February 16, 1999
You are an attorney in private practice and received a $500 billable retainer to represent a client in a criminal action. The client died prior to completion of the representation and over $200 remains in the trust account.
You believe your client never married, had no children, and died intestate. While your clients parents are alive, you believe no estate was opened, nor do you believe one will be opened.
You seek the Committees opinion concerning appropriate disposition of the funds.
SDCL 16-18 Appx, Rule 1.15 is titled "Safekeeping Property." Rule 1.15 (a) provides that a lawyer "shall hold property of clients...that is in the lawyers possession in connection with a representation separate from the lawyers own property." Rule 1.15 does not contain a provision for disposition of funds upon death or disappearance of your client. Your question would be simple if an estate was created and demanded the funds. Rule 1.15(c) provides:
When in the course of representation, a lawyer is in possession of property in which both the lawyer and another person claim interests, the property shall be kept separate by the lawyer until there is an accounting and severance of their interests....
A comment to Rule 1.15 states:
Third parties, such as a clients creditors may have just claims against funds or other property in a lawyers custody. A lawyer may have a duty under applicable law to protect such third-party claims against wrongful interference by the client, and accordingly may refuse to surrender the property to the client. However, a lawyer should not unilaterally assume to arbitrate a dispute between the client and third party.
While your deceased client is obviously not asserting his interest in the funds, your statement of facts fails to clearly exhaust all possible valid claims to the funds. A discussion of substantive law and speculative possible sources of legitimate claims to the funds is beyond the scope of this Committees authority. Ethics Committee Guidelines ("THE COMMITTEE CANNOT ... 3. Opine on substantive law.")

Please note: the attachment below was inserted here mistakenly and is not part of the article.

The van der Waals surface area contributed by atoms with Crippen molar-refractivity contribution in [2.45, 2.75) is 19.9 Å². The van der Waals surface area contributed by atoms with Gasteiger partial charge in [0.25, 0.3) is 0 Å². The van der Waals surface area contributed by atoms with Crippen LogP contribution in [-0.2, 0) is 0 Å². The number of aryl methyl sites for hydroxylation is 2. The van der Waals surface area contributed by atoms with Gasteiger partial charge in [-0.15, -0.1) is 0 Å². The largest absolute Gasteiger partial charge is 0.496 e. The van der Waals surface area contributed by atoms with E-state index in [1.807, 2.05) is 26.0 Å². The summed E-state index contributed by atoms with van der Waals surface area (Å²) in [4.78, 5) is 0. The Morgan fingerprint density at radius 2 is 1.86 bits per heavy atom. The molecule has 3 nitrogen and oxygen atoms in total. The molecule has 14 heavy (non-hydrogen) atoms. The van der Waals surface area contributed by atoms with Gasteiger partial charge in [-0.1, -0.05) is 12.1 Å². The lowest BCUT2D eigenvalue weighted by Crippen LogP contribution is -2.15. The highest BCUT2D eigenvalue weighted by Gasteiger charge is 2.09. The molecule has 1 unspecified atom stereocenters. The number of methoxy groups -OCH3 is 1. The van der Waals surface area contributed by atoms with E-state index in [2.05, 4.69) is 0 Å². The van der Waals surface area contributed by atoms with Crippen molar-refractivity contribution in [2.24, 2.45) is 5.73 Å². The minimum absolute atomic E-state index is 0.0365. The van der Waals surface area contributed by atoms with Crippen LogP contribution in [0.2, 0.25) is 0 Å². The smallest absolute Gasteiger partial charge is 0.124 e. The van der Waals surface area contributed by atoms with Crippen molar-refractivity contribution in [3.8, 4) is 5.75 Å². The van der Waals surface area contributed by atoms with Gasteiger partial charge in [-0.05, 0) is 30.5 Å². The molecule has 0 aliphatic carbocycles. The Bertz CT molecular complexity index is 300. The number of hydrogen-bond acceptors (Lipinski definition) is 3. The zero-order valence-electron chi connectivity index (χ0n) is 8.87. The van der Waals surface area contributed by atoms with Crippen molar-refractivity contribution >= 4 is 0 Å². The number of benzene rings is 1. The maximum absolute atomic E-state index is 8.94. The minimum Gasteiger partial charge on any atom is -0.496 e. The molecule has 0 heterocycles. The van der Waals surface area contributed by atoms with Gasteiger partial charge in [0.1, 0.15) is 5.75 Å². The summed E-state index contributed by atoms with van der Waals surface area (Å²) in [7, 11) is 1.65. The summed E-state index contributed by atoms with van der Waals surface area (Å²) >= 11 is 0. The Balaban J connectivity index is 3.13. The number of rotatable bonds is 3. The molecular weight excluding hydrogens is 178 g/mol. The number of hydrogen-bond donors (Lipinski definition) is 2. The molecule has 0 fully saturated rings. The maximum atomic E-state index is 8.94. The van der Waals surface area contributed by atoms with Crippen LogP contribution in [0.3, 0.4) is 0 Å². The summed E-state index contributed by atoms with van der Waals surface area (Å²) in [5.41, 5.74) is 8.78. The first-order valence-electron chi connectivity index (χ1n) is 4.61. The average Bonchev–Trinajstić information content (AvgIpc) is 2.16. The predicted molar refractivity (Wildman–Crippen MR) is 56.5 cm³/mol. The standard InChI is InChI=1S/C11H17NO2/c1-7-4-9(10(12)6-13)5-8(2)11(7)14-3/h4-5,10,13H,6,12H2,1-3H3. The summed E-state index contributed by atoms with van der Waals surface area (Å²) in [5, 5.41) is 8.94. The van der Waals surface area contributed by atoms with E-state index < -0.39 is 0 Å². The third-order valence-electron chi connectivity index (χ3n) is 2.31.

The ABA/BNA Lawyers Manual On Professional Conduct reports a decision from Missouri in which a lawyer under somewhat similar circumstances was directed to "continue to make reasonable efforts to find the heirs, if further leads arise and must keep the funds in a trust account until they escheat to the state." ABA/BNA § 45:1201. The Manual also provides that "the lawyer may petition the appropriate court for judicial determination regarding disposition, or the lawyer may follow the procedures contained in the states disposition of abandoned property laws." ABA/BNA § 45:1201.
In the opinion of the Committee, the above discussion requires a lawyer to maintain abandoned client property until a lawful claim is made to it or it escheats to the state. There may well be many ways to establish a lawful claim to the funds so that they could be transferred. These are matters of substantive law upon which we may not opine. If the lawyer chooses not to wait, and is not reasonably convinced that he/she has a lawful claim to the funds, the funds must be disposed of by petition to, and pursuant to, an order of a court of appropriate jurisdiction.
Lonnie R. Braun
Chair of the Ethics Committee